“Reclining Nude” by Modigliani sold for $170.4 million
The “Reclining Nude” painting by Italian artist Amedeo Modigliani broke records on November 9, 2015 when it sold for $170.4 million at a Christie’s, New York, auction.
According to the Wall Street Journal, the painting was purchased by private Chinese collectors Liu Yiqian and his wife, Wang Wei. The sale is the highest price for a Modigliani, and makes it one of the most expensive paintings ever sold. Prior to the sale, the record for Modigliani was $71 million.
The oil painting, created in 1917-18, is among Modigliani’s best-known works and is “one of the defining masterpieces of his art,” according to Christie’s lot notes. The painting depicts a nude brunette woman reclining on a crimson couch and blue cushion, with Modigliani’s trademark of a twisted torso showing off her feminine curves.
The sale is $9 million shy of the record for the most expensive painting ever sold, which was set on May 11, 2015 when “Women of Algiers (Version O)” by Pablo Picasso sold for $179.4 million at a Christie’s auction. Park West Gallery Founder and CEO Albert Scaglione commented on the nature of such extravagant art purchases following the Picasso sale.
“Why do people pay these kinds of prices for art?” Scaglione says. “There is a long, long history of this – this is nothing new. This goes back to the church, this goes back to the Renaissance where people put a great value on art.”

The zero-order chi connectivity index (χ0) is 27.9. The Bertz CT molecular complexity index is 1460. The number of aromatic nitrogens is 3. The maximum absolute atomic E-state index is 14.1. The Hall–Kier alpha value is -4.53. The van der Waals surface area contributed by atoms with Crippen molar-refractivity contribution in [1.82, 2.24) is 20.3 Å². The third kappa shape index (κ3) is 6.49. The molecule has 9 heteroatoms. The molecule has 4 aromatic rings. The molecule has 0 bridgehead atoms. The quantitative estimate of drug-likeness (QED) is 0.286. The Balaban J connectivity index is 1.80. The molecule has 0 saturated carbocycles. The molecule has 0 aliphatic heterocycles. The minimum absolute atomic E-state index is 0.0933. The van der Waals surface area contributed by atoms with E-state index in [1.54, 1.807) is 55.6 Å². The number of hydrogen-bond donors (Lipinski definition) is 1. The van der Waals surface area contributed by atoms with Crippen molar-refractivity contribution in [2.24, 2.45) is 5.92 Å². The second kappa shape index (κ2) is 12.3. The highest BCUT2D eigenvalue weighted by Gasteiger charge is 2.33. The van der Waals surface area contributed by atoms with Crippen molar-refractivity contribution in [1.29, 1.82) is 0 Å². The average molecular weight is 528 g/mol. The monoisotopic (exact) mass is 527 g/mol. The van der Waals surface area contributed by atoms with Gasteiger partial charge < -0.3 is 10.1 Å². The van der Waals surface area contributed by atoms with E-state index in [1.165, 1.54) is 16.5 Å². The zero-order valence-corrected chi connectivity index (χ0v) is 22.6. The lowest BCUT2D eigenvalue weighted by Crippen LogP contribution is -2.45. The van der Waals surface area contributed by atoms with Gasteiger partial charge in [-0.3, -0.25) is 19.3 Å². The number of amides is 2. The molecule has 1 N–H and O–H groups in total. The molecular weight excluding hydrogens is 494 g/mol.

Scaglione believes increasing prices have become more the rule than the exception in today’s art market, so large purchases reflect the market in general at all price levels, not just the nine-figure rarities seen in 2015.
“In the current climate it’s become quite normal for us to sell artworks for tens of thousands of dollars on a daily basis,” he says of Park West Gallery.
Modigliani is said to have reinvigorated modernist painters to follow the tradition of painting nudes with his series of nudes, including “Reclining Nude,” that he painted from 1916 to 1919. The legend, according to Christie’s, is that the lack of misogyny in Modigliani’s nudes derives from the intimacy he shared with his models.
His only solo show, held in Paris in 1917, spurred concerns of obscenity with respect to his series of nudes, causing the police to close it on opening day.
Modigliani lived from 1884 to 1920, moving to Paris in 1906 where he met artists like Picasso. Many of Modigliani’s works were not welcomed at the time of their creation, but gained popularity afterwards. He passed away at the age of 35 due to tubercular meningitis.
Christie’s broke another record at the same auction with “Nurse” by Roy Lichtenstein. A bidder acquired it for $95.4 million, beating the previous record of $56 million for a work by Lichtenstein.